Fun Around and In Brooklyn's Prospect Park Zoo!

I was being pulled downwards, sharp branches poked at my hair and face. "Come inside the big-bom mommy." I got down on my knees, trying not to wake my newborn who was strapped to me. "It's a Wigwam, Ohm. This is where the Lenape Indians lived." I was crawling over leaves and sticks. "Come inside the Indian house. I'm going to make some food." The little hand tugged again with full force and I was inside. "Sit mommy, sit!" I did as I was told. Above, an intricate system of reeds and bark came together to form a roof, one that allowed the stream of afternoon sun to penetrate in shimmering brilliance. IMG_0455 As my three year old pretended to cook over an open fire, I settled onto my tree stump bench with my newborn in anticipation of the imaginary meal I was about to partake in. We came to Prospect Park to visit the zoo. What we found was an entire historical experience. It says, Zoo entrance, but when you walk beneath that arch, the first thing you're met with is a model Lenape village. Children (and adults) can play in the model wigwams while learning about New York's original inhabitants. Once you're on your way again, down the path headed towards the zoo, another surprise awaits. The historic Lefferts House, once owned by Continental Army Lieutenant Pieter Lefferts and his family, is now a museum, free to the public and open for exploration.
Built in 1783, the house and farm have been preserved as a museum of family life in the 1800's. On the great lawn, children can wear stilts and play with toys such as wooden hoops that were popular in the 1800s. IMG_0460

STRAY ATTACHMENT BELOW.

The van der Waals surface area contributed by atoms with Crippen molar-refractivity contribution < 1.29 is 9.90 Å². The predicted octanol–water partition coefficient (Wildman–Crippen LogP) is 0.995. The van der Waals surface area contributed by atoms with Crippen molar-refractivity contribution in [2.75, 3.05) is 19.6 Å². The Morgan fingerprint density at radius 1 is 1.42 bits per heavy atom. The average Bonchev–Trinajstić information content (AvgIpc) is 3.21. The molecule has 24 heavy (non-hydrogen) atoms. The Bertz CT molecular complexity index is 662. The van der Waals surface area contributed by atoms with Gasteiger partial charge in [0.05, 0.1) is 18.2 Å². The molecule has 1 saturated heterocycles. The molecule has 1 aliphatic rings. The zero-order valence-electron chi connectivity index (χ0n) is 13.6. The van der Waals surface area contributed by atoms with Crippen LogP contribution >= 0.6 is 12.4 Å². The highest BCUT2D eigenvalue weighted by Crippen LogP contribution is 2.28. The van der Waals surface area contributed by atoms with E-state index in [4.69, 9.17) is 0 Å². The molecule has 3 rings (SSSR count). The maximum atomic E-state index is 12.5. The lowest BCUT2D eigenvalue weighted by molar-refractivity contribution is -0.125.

IMG_0462Inside, Ohm ran giddily from room to room, touching and experiencing it all (luckily the touching was encouraged by the museum which caters to small children). "Look mommy, I'm eating corn." "Look mommy, I'm playing a game." "Come on, we have to play the piano!"
IMG_0451 An hour later, we emerged from the 1800's. Ohm, yawning, swore he was still ready to explore the zoo. A big fan of tiring him out, onwards we marched, down the path towards the zoo, past the historical carousel, past the ice cream vendors and pretzel vendors and hot dog vendors, onwards and onwards, until we made it to our destination. I had known for a while that there was a Zoo inside Prospect Park (Brooklyn’s Central Park) but I never took the time to stop by for a visit. At the end of the day, every New Yorker knows that the sprawling Bronx Zoo is where all of the animals live. I wasn’t so sure about this Prospect Park Zoo business. But since we don't live in the Bronx, we live in Brooklyn, within walking distance to the park, I figured it was high about time we became acclimated with our own backyard.
The Prospect Park Zoo, is a small zoo, it’s actually just the right size for a toddler. The grounds are beautifully manicured with gardens and sculptures, its compact size is not overwhelming and is quite accessible for little ones. IMG_0481 You will not find lions, tigers and bears at the Prospect Park Zoo. Instead, you’ll find sea lions, red tailed pandas, ground hogs, farm animals, llamas, mongoose, and other small wonders. IMG_0490 IMG_0496

Ohm didn’t seem to mind. His three year old attention span could only handle so much stimulation. After the Lenape wigwam and the Lefferts house and the petting zoo, he was walking on sunshine. He had a great time without the lions, tigers and bears and I was happy I didn't have to drive to the Bronx and fight for parking. I had no idea there was so much to do around and in Brooklyn's Prospect Park Zoo. We'll be back!